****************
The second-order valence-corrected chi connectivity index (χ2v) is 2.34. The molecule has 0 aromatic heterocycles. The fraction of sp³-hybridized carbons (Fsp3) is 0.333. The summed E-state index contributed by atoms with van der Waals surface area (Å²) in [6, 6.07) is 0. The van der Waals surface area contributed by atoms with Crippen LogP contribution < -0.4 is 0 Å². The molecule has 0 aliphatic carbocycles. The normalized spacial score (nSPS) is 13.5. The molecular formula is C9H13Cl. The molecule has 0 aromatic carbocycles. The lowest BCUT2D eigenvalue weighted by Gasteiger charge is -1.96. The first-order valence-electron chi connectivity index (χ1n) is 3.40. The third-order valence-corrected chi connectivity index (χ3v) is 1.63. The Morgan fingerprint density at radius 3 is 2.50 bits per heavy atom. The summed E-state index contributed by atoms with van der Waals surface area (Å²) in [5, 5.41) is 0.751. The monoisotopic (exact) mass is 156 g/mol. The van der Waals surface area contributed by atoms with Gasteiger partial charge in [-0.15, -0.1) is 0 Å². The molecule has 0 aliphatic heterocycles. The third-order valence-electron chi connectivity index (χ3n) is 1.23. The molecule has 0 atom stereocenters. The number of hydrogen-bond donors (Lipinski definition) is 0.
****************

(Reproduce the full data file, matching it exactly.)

The second-order valence-corrected chi connectivity index (χ2v) is 2.34. The molecule has 0 aromatic heterocycles. The fraction of sp³-hybridized carbons (Fsp3) is 0.333. The summed E-state index contributed by atoms with van der Waals surface area (Å²) in [6, 6.07) is 0. The van der Waals surface area contributed by atoms with Crippen LogP contribution < -0.4 is 0 Å². The molecule has 0 aliphatic carbocycles. The normalized spacial score (nSPS) is 13.5. The molecular formula is C9H13Cl. The molecule has 0 aromatic carbocycles. The lowest BCUT2D eigenvalue weighted by Gasteiger charge is -1.96. The first-order valence-electron chi connectivity index (χ1n) is 3.40. The third-order valence-corrected chi connectivity index (χ3v) is 1.63. The Morgan fingerprint density at radius 3 is 2.50 bits per heavy atom. The summed E-state index contributed by atoms with van der Waals surface area (Å²) in [5, 5.41) is 0.751. The monoisotopic (exact) mass is 156 g/mol. The van der Waals surface area contributed by atoms with Gasteiger partial charge in [-0.15, -0.1) is 0 Å². The molecule has 0 aliphatic heterocycles. The third-order valence-electron chi connectivity index (χ3n) is 1.23. The molecule has 0 atom stereocenters. The number of hydrogen-bond donors (Lipinski definition) is 0.